Welcome to this part of our Cloud Deep Dive series about cloud cost-saving strategies! In a previous article, I shed light on the complexity of multi-cloud pricing and compare different pricing models of major cloud providers like AWS, Microsoft Azure, or GCP. In addition to understanding the price model complexity, cloud cost-optimization is another critical aspect of maintaining an extensive cloud service portfolio.
The possibility of flexible resource booking and the elasticity of cloud architectures result in an increased potential for cost optimization compared to on-premises architectures. While resource- and cost-optimization during operating a cloud infrastructure, i.e. after the transformation, have already been widely discussed and are supported by much tooling, cloud cost-optimization during the transformation is an underserved topic with huge cost-saving potential.
Organizations currently preparing for the cloud transformation, are in the middle of executing it or are just establishing their cloud strategy should already think about cloud cost-optimization since, in terms of TCO, only a perfectly cost-optimized cloud service portfolio can compete with an on-premises IT portfolio.
The short answer is: immediately, it is never too early to start! However, you have to decide what is more important to you: optimize the costs of your cloud portfolio right from the start or migrate to the cloud as quickly as possible. No matter how you decide, you always have to find a trade-off between speed and cost.
Before we discuss the cost optimization strategies, I would like to briefly take a look at the typical cloud transformation process:
All major cloud providers like AWS, GCP, or AWS offer best-practices on how to perform the transformation. Global consulting firms and systems integrators aim to constantly optimize their practices and their processes.
Our experience has shown that every transformation has in a way unique characteristics. However, no matter which concept or best-practice is used, there are almost always five steps that are part of every cloud transformation. Each of these phases has unique options for saving costs that should be leveraged.
The Discovery phase represents the first practical stage of a transformation journey. During discovery, all necessary data regarding the application portfolio and related IT infrastructure is collected to form the basis for cloud transformation decisions.
During the Assessment, the collected application landscape and infrastructure data are evaluated, and the cloud readiness for each application is determined. This phase is important to estimate the cloud compatibility of the application portfolio.The five phases of the Cloud Transformation Process
Based on the Assessment results the Planning of the Target Architecture takes place. Every single application is classified, target architectures are modeled and a transformation roadmap is created. The applications to be migrated are typically divided into different migration-waves.
In the next step, the application is migrated to the cloud. During the Migration, mostly six different migration strategies are used. If you are interested in the different migration strategies, read my article about the 6 R’s Migration Strategies.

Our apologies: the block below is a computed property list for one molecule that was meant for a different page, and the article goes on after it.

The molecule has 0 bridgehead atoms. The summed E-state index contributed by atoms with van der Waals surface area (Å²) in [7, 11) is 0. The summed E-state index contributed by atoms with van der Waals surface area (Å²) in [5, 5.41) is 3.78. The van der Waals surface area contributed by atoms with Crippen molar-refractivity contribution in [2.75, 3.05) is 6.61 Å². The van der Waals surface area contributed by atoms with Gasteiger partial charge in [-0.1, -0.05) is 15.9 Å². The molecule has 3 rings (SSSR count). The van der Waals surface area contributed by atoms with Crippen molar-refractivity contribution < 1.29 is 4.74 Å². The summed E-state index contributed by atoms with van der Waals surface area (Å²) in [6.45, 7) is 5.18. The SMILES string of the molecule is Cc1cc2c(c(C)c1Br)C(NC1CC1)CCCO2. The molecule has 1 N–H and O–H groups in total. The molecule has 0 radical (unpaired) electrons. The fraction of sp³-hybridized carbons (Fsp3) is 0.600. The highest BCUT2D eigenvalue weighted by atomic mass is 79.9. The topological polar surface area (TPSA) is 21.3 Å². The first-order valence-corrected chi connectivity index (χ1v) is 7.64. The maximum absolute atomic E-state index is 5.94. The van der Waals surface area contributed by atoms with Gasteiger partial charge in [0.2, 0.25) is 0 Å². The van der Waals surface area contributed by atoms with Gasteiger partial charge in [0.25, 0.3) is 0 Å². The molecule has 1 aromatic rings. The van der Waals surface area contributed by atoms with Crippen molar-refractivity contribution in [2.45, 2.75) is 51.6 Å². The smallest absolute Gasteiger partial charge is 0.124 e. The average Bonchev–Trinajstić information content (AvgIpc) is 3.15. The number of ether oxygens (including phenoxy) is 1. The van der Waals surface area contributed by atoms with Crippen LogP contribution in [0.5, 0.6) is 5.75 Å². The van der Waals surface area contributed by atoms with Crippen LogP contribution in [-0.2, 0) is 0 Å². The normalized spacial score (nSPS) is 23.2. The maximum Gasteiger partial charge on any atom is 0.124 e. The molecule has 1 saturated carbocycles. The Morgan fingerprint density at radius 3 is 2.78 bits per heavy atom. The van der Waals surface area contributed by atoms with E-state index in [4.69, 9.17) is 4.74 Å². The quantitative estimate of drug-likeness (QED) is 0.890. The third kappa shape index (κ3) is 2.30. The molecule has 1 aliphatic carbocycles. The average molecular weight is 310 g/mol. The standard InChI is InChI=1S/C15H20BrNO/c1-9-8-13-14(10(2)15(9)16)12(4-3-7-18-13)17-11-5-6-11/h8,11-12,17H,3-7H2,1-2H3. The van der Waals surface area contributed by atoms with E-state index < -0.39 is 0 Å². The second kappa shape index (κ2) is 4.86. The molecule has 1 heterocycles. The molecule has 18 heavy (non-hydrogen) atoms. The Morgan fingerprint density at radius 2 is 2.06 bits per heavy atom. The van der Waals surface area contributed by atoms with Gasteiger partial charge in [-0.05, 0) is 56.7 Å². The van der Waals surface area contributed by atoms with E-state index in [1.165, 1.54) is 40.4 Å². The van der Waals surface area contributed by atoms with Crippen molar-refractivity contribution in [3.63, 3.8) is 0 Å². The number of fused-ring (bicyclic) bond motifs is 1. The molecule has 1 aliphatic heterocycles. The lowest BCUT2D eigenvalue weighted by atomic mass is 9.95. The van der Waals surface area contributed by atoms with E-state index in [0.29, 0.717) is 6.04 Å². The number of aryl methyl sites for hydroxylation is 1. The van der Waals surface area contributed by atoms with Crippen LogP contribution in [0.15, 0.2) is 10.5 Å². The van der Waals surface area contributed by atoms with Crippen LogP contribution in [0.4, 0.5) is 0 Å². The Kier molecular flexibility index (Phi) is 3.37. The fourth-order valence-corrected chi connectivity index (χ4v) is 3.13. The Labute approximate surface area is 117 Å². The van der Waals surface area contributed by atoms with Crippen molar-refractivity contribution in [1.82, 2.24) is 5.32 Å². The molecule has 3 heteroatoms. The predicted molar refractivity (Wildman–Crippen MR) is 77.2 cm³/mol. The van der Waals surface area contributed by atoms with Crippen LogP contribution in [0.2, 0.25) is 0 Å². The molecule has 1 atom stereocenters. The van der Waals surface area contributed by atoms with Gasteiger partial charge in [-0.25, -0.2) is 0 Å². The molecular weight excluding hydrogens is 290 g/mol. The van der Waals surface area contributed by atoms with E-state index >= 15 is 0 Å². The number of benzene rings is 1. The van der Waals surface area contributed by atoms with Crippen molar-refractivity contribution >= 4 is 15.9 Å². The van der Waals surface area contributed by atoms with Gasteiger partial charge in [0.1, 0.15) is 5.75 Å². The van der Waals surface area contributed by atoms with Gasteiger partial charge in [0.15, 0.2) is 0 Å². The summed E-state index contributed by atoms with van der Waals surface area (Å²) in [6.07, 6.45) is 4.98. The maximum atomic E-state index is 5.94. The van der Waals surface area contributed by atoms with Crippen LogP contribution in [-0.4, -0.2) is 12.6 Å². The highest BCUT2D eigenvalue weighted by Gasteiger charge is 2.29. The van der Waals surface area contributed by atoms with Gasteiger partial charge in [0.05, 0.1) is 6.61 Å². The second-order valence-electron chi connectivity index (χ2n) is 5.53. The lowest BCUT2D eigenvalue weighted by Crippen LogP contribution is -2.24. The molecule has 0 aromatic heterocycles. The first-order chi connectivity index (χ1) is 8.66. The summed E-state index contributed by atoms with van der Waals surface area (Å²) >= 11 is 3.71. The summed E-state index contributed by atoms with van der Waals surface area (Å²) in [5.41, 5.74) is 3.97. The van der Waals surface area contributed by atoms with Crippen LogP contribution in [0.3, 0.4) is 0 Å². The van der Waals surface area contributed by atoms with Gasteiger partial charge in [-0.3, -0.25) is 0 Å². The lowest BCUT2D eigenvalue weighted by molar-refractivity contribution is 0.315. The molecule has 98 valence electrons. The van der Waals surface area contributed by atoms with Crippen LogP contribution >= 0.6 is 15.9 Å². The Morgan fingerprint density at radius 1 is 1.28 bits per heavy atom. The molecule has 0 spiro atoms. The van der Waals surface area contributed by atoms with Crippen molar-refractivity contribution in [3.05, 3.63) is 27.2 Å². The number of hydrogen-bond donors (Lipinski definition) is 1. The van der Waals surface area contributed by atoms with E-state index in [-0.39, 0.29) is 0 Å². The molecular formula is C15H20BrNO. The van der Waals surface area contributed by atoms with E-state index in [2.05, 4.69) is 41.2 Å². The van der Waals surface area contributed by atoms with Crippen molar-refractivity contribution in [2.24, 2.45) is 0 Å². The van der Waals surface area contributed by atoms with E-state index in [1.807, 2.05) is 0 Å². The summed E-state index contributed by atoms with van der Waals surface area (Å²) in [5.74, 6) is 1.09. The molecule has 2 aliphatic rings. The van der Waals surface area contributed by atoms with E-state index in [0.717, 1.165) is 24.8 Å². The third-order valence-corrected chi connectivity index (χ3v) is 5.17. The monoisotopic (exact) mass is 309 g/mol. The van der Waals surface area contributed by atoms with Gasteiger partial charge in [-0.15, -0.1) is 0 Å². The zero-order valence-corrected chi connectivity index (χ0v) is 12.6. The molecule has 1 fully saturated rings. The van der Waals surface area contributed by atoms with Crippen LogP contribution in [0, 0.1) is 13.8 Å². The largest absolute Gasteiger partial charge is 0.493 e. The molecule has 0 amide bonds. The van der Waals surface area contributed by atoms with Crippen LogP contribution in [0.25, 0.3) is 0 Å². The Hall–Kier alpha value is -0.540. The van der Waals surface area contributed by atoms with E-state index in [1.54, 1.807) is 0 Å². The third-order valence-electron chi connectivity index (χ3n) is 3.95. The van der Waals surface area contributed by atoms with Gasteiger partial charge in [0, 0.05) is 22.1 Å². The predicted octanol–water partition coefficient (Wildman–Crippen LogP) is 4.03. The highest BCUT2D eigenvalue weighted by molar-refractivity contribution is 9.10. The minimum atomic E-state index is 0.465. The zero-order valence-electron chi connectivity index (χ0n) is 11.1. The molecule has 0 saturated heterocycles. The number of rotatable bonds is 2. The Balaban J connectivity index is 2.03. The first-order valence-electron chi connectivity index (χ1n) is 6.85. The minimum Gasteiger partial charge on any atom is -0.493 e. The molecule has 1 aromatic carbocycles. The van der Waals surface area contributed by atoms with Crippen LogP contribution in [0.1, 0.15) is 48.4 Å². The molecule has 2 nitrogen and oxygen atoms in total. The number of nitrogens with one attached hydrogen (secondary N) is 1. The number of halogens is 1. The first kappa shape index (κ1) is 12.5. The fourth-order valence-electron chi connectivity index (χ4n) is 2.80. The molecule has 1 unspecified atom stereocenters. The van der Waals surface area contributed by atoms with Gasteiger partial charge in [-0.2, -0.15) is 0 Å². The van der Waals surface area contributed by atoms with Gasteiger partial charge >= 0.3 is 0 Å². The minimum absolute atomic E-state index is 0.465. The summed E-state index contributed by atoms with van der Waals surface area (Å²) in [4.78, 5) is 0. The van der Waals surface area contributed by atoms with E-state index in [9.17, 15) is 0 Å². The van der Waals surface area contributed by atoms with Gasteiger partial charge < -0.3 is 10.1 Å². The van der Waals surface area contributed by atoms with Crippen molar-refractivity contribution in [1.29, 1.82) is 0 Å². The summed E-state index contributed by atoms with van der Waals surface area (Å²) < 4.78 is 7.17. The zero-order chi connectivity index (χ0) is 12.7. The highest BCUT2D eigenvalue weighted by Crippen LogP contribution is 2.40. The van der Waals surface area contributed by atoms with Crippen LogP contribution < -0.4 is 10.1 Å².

After the successful migration, the transformation process ends with the Operation & Optimization of the cloud product portfolio. After the transformation is before the transformation!
New products or, the potential for optimization can lead to new transformations - e.g. cloud-to-cloud migrations.
When talking about cloud costs, underestimating ongoing cloud costs (OPEX) is a common reason why cloud transformations fall short from their financial expectations. Experience has shown that a simple rehosting strategy (also known as "lift-and-shift") without efficient right-sizing, leads to poor or even negative results in terms of optimizing TCOs. Refactoring can become even more expensive. But how can a cloud transformation be a success from a financial perspective?
Starting with cloud cost optimizations already before and during the transformation is needed to be able to reduce cloud-cost compared to on-premise cost. You should apply four key optimization strategies in the first four phases of the process. Here I am going to present these strategies that help you to optimize cloud costs at an early stage of the cloud transformation.
This step may be taken for granted, but you should not forget to negotiate deals and discounts with your selected cloud providers. The competitors of long-term cloud leader AWS are constantly catching up, competition pushes prices downward and puts you in a better bargaining position. Providers from the APAC region are entering the market with cheap offers and force established providers to adjust their price levels. Thus, depending on your position, it should definitely be possible to get a discount here. Also, don’t forget that there are tools that help you compare prices between cloud providers.
A precise application assessment phase will reveal lots of information about each application in scope of your transformation effort.
Here you decide on the 6 R’s migration strategy for each application. One of the 6 R’s is “Retire”. Ideally, you can start saving money by identifying applications that can be retired. You can already reduce the effort and resources required for the assessment by taking these applications out of scope from the outset and marking them for near-term retirement.
Besides the lifecycle and technical assessment, business aspects should be examined. That might be your chance to review your application portfolio for redundancies. Analyzing which of your applications provides what business capabilities may reveal applications that redundantly provide functions. You should, therefore, use this phase to optimize your portfolio or at least, if not possible due to time constraints, descope non-relevant applications from your application transformation portfolio. It will save you a lot of money, even if the assessment can be a time-consuming task.